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High Preexisting Serological Antibody Levels Correlate with Diversification of the Influenza Vaccine


Reactivation of memory B cells allows for a rapid and robust immune response upon challenge with the same antigen. Variant influenza virus strains generated through antigenic shift or drift are encountered multiple times over the lifetime of an individual. One might predict, then, that upon vaccination with the trivalent influenza vaccine across multiple years, the antibody response would become more and more dominant toward strains consistently present in the vaccine at the expense of more divergent strains. However, when we analyzed the vaccine-induced plasmablast, memory, and serological responses to the trivalent influenza vaccine between 2006 and 2013, we found that the B cell response was most robust against more divergent strains. Overall, the antibody response was highest when one or more strains contained in the vaccine varied from year to year. This suggests that in the broader immunological context of viral antigen exposure, the B cell response to variant influenza virus strains is not dictated by the composition of the memory B cell precursor pool. The outcome is instead a diversified B cell response.

Vaccine strategies are being designed to boost broadly reactive B cells present in the memory repertoire to provide universal protection to the influenza virus. It is important to understand how past exposure to influenza virus strains affects the response to subsequent immunizations. The viral epitopes targeted by B cells responding to the vaccine may be a direct reflection of the B cell memory specificities abundant in the preexisting immune repertoire, or other factors may influence the vaccine response. Here, we demonstrate that high preexisting serological antibody levels to a given influenza virus strain correlate with low production of antibody-secreting cells and memory B cells recognizing that strain upon revaccination. In contrast, introduction of antigenically novel strains generates a robust B cell response. Thus, both the preexisting memory B cell repertoire and serological antibody levels must be taken into consideration in predicting the quality of the B cell response to new prime-boost vaccine strategies.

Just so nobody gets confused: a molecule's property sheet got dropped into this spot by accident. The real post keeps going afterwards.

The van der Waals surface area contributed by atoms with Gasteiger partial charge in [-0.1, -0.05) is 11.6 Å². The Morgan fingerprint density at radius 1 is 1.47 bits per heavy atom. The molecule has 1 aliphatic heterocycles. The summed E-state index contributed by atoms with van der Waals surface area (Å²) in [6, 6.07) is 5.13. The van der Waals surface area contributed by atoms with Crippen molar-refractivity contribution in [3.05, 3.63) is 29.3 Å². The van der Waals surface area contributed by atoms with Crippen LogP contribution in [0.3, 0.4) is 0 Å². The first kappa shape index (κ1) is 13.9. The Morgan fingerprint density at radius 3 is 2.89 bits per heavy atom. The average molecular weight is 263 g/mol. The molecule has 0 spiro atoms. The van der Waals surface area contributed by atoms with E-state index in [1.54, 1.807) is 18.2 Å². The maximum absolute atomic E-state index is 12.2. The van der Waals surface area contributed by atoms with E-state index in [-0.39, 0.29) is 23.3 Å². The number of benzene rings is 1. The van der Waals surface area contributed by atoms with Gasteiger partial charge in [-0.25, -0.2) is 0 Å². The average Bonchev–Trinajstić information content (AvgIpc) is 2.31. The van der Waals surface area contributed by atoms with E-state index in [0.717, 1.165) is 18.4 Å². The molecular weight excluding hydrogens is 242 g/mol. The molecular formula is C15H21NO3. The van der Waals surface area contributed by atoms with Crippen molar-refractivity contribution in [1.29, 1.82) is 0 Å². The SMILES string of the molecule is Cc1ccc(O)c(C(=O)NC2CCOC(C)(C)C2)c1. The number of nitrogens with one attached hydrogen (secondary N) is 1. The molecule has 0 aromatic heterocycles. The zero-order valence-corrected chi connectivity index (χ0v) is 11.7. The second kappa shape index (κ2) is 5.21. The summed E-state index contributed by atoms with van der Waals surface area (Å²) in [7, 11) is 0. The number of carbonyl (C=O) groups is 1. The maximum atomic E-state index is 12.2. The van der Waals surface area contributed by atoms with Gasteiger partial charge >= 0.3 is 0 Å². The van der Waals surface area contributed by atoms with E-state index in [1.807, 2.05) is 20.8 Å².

A primary immune response induced upon first exposure to a given antigen is characterized by a wave of low-affinity IgM B cells activated from the naive B cell pool with few to no mutations in their immunoglobulin (Ig) genes. This is followed by isotypeswitched, higher-affinity B cells generated from germinal center reactions with greater numbers of genetic mutations (1, 2). Subsequent exposures, or secondary responses, are largely driven by activated and differentiated memory B cells and thus dominated by mutated, isotype-switched, medium- to high-affinity B cells (1, 3, 4). While this profound difference between the primary and secondary immune responses is relatively straightforward upon repeated exposure to the same antigen, it is less clear how the immune system responds to challenge with a varying antigen such as the influenza virus.

Virus and recombinant HA

Due to the evolving nature of the influenza virus, individuals are repeatedly exposed over their lifetimes to viral strains containing both novel and immune-experienced epitopes (5). In keeping with the very definition of immune memory, the memory response to conserved epitopes encountered before should dominate the response to novel epitopes introduced by mutations in divergent influenza virus strains. If the magnitude of the immune response is driven solely by the memory B cell repertoire, then one would expect these repeated exposures to influenza virus to progressively focus the B cell repertoire toward viral strain epitopes encountered multiple times.

Influenza virus was grown in eggs and purified using polyethylene glycol (PEG) virus precipitation (BioVision Research Products, CA) according to the manufacturer’s instructions. Viral hemagglutination activity units (HAU) were measured by incubating serial dilutions of virus with 0.5% turkey red blood cells (Lampire Biological Laboratories); 1 HAU was determined as the minimum virus amount needed to induce red blood cell agglutination. A/Victoria/351/ 2011 and B/Massachusetts/2/2012-like recombinant HA (rHA) proteins were obtained from Protein Sciences Corporation (Meriden, Connecticut). All other rHA proteins were obtained from the NIAID BEI Resources Repository or Influenza Reagent Resource.